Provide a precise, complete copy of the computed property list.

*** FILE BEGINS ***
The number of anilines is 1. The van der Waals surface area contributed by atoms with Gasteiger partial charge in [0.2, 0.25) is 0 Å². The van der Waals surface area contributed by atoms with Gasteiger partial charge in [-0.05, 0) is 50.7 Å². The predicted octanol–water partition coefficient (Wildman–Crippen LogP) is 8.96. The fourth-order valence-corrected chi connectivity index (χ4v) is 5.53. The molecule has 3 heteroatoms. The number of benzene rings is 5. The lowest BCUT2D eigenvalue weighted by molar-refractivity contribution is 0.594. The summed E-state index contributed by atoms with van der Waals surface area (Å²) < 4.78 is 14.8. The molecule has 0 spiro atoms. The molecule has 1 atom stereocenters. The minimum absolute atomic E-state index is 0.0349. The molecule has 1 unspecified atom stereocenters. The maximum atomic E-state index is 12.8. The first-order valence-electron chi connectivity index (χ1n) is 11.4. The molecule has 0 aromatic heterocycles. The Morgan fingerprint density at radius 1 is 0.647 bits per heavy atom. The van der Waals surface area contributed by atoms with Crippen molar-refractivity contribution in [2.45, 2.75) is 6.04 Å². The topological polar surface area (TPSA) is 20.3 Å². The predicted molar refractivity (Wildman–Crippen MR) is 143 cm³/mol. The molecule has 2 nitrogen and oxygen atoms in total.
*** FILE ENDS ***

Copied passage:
The number of anilines is 1. The van der Waals surface area contributed by atoms with Gasteiger partial charge in [0.2, 0.25) is 0 Å². The van der Waals surface area contributed by atoms with Gasteiger partial charge in [-0.05, 0) is 50.7 Å². The predicted octanol–water partition coefficient (Wildman–Crippen LogP) is 8.96. The fourth-order valence-corrected chi connectivity index (χ4v) is 5.53. The molecule has 3 heteroatoms. The number of benzene rings is 5. The lowest BCUT2D eigenvalue weighted by molar-refractivity contribution is 0.594. The summed E-state index contributed by atoms with van der Waals surface area (Å²) < 4.78 is 14.8. The molecule has 0 spiro atoms. The molecule has 1 atom stereocenters. The minimum absolute atomic E-state index is 0.0349. The molecule has 1 unspecified atom stereocenters. The maximum atomic E-state index is 12.8. The first-order valence-electron chi connectivity index (χ1n) is 11.4. The molecule has 0 aromatic heterocycles. The Morgan fingerprint density at radius 1 is 0.647 bits per heavy atom. The van der Waals surface area contributed by atoms with Crippen molar-refractivity contribution in [2.45, 2.75) is 6.04 Å². The topological polar surface area (TPSA) is 20.3 Å². The predicted molar refractivity (Wildman–Crippen MR) is 143 cm³/mol. The molecule has 2 nitrogen and oxygen atoms in total.